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Title: Phylogenomic analysis of novel Diaforarchaea is consistent with sulfite but not sulfate reduction in volcanic environments on early Earth
Abstract

The origin(s) of dissimilatory sulfate and/or (bi)sulfite reducing organisms (SRO) remains enigmatic despite their importance in global carbon and sulfur cycling since at least 3.4 Ga. Here, we describe novel, deep-branching archaeal SRO populations distantly related to other Diaforarchaea from two moderately acidic thermal springs. Dissimilatory (bi)sulfite reductase homologs, DsrABC, encoded in metagenome assembled genomes (MAGs) from spring sediments comprise one of the earliest evolving Dsr lineages. DsrA homologs were expressed in situ under moderately acidic conditions. MAGs lacked genes encoding proteins that activate sulfate prior to (bi)sulfite reduction. This is consistent with sulfide production in enrichment cultures provided sulfite but not sulfate. We suggest input of volcanic sulfur dioxide to anoxic spring-water yields (bi)sulfite and moderately acidic conditions that favor its stability and bioavailability. The presence of similar volcanic springs at the time SRO are thought to have originated (>3.4 Ga) may have supplied (bi)sulfite that supported ancestral SRO. These observations coincide with the lack of inferred SO42−reduction capacity in nearly all organisms with early-branching DsrAB and which are near universally found in hydrothermal environments.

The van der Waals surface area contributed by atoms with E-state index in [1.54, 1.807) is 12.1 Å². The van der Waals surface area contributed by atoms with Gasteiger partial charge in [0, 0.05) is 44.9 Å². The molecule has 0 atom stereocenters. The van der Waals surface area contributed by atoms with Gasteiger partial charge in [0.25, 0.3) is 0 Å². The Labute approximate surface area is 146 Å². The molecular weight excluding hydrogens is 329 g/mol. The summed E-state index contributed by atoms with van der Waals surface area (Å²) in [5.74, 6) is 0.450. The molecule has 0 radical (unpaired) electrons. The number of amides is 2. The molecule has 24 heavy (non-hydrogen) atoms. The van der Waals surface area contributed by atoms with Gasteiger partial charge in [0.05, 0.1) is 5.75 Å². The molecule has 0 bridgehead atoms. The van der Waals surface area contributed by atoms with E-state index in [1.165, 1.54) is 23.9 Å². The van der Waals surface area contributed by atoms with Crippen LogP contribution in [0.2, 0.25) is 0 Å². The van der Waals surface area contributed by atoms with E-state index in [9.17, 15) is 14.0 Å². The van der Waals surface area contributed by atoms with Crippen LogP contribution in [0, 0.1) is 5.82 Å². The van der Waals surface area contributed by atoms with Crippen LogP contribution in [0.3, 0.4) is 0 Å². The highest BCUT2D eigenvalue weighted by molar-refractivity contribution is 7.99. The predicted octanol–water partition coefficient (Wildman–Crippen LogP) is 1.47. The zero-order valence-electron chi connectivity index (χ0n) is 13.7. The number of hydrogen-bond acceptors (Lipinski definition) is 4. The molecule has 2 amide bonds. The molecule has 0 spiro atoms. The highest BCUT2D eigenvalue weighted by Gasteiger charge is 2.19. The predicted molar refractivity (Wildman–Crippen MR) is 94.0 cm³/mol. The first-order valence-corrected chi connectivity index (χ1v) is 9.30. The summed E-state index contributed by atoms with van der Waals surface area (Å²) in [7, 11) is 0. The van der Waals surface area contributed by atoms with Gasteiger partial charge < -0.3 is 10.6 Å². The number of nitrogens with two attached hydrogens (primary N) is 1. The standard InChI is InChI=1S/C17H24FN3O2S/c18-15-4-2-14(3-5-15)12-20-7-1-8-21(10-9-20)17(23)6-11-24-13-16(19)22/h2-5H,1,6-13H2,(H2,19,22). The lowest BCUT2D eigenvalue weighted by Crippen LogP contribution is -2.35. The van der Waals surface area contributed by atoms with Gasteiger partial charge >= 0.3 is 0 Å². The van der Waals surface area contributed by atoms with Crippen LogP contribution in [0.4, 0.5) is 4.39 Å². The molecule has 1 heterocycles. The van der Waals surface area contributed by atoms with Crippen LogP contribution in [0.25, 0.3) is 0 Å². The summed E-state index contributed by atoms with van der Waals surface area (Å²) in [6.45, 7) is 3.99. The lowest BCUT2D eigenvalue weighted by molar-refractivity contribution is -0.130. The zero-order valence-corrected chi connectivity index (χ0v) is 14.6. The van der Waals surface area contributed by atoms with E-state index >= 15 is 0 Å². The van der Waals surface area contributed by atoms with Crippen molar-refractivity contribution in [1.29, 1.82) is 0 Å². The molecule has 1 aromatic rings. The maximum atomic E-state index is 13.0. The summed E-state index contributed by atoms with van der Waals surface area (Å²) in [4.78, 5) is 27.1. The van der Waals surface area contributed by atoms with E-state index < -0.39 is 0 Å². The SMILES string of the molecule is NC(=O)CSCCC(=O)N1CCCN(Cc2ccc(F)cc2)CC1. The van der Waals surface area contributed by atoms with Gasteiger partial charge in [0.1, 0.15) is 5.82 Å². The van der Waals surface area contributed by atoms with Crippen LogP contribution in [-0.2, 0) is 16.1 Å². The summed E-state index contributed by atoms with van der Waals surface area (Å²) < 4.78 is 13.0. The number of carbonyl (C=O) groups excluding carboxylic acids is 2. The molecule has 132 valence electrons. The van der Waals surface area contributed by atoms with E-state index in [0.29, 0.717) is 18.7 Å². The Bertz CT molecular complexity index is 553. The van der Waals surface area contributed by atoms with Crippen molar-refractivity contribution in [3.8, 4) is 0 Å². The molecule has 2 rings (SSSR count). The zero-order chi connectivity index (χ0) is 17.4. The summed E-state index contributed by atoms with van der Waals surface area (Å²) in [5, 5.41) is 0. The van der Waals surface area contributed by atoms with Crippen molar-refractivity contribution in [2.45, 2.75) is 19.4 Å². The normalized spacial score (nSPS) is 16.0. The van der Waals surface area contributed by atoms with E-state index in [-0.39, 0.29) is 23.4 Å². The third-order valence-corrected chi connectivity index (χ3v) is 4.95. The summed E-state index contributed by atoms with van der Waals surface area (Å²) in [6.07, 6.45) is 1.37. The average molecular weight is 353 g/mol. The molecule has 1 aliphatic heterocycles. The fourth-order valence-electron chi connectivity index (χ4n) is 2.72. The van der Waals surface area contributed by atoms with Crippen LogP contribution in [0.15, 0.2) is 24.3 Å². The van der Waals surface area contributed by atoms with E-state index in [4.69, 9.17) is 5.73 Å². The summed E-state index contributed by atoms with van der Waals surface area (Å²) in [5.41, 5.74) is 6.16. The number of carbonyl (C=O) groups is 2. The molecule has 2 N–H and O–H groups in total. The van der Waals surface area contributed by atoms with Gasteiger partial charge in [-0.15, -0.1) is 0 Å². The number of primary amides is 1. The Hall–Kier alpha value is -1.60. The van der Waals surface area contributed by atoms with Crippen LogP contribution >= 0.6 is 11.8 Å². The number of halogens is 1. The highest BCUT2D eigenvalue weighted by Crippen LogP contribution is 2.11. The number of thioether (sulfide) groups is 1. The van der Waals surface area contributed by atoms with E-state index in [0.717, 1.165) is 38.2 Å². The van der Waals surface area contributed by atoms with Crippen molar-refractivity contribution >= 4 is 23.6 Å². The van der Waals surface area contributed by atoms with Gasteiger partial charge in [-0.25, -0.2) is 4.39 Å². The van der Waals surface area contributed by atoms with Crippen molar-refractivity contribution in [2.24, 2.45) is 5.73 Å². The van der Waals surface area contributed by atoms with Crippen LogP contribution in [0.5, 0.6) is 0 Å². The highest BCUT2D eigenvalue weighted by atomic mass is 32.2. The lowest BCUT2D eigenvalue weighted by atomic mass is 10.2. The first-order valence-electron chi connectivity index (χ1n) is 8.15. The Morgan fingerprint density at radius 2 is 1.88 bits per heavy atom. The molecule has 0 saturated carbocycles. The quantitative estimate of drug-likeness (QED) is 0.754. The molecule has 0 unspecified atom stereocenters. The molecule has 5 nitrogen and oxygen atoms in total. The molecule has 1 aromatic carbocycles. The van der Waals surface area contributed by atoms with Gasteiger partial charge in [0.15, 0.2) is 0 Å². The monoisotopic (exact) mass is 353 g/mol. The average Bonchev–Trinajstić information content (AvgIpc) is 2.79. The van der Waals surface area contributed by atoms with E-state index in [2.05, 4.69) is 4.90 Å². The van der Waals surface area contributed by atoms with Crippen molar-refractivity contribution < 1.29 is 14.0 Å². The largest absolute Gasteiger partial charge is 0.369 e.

Authors:
; ; ; ; ;
Award ID(s):
1820658
Publication Date:
NSF-PAR ID:
10154443
Journal Name:
The ISME Journal
Volume:
14
Issue:
5
Page Range or eLocation-ID:
p. 1316-1331
ISSN:
1751-7362
Publisher:
Nature Publishing Group
Sponsoring Org:
National Science Foundation
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